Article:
Resin is a fascinating substance, used to create all the plastics around us. As we explored in an earlier blog, What is Plastic Resin?, the creation of resin involves a sophisticated industrial process. The results are tiny plastic pellets, then melted and molded into whatever product is required.
That process broadly referred to as cracking, takes primary chemical ingredients and catalysts to create certain types of plastic. The plastic properties are also altered through the length and pressures of the process.
But there is a third part to resin that makes a huge difference: additives. Additives can help determine the final properties of plastic: if it will melt, bend under pressure, resist sunlight and more. A basic understanding of additives is useful to selecting the best resin for your plastic product.
What are additives?
Additives most commonly come in powder form and can be added at different stages of the plastic process. Some are added early into the mix to be part of the resin itself. Others might be added when the resin is melted to create a plastic object (the processing stage), and some additives can even be added after processing.
Some additive can give multiple properties to a plastic. For example, Aluminium trihydroxide can add bulk, reduce shrinkage and make a plastic more resistant to flames. Many resins are already modified to meet certain criteria in a turnkey fashion.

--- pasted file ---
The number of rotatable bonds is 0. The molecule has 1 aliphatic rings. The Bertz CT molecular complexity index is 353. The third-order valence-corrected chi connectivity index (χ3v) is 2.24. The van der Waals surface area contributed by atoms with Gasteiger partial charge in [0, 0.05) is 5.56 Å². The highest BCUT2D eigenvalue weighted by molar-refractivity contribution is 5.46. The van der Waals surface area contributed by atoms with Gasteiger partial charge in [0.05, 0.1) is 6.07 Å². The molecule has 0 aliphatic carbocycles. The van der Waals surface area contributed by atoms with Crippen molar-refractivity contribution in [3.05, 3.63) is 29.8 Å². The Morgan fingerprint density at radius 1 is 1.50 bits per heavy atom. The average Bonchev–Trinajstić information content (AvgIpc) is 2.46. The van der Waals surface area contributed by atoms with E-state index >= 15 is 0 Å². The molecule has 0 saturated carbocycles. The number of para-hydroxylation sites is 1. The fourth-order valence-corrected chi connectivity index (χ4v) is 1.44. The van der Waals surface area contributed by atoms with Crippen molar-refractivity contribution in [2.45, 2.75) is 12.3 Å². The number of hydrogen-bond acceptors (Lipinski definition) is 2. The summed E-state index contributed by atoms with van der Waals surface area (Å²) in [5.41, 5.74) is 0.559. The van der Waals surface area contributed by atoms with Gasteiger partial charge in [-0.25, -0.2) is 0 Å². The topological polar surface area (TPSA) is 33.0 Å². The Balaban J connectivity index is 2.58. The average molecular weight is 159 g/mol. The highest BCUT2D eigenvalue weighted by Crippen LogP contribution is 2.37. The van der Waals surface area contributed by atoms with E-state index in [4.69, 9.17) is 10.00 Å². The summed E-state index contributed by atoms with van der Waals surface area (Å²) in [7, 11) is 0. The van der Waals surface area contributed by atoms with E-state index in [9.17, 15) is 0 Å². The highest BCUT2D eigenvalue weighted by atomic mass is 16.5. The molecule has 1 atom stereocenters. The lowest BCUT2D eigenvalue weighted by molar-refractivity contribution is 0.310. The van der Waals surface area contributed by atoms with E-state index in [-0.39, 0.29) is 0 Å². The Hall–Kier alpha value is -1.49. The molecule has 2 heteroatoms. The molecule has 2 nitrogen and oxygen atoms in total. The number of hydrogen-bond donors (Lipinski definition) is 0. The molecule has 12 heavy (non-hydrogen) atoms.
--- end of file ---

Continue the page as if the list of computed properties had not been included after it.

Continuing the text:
Nonetheless, it is important to ensure the plastic you choose will have the properties your product needs. For example, if you are making plastic spatulas, they need a level of heat resistance.
What type of additives are there?
Additives are divided into several classes:
Plasticizers: Plastics are not naturally elastic. The difference in flexibility between a lawn chair and the insulation around an electrical wire depends on this type of additive.
Impact modifiers: Plastics can be quite brittle, so this additive class strengthens the material.
Lubricants: These additives most often help with the molding process, ensuring the plastic is distributed evenly and damage to the mold is limited.
Fillers: Fillers give plastics more mass, making them heavier and stronger. It is very common to add fillers to resin.
Flame retardants: The name says it all – these additives reduce the impact of heat and flames on plastic.
Antioxidants: This is a broad class, covering nearly everything that will help plastics withstand wear and tear. If you want to reduce chemical or sunlight damage to plastics, this is the class worth knowing.
Colorants: These quite simply add colour to plastic.
Foaming agents: Simply put, foaming agents add air pockets in plastic. This can have a radical effect, such as turning polystyrene into styrofoam packaging. Foaming agents aren’t always foam-like – some additives are tiny glass balls that make plastics a little less dense and easier to sand.
Antimicrobial: Plastics treated with these additives resist bacterial growth, such as on a shower curtain.
Thickeners: Thickeners add to the viscosity of the plastic, namely its liquid thickness. This can impact the molding process as well as the mixing of other additives such as Colorants.
Anti-stats: Why do some plastics give you a static shock and others don’t? It depends if they include an anti-stat additive.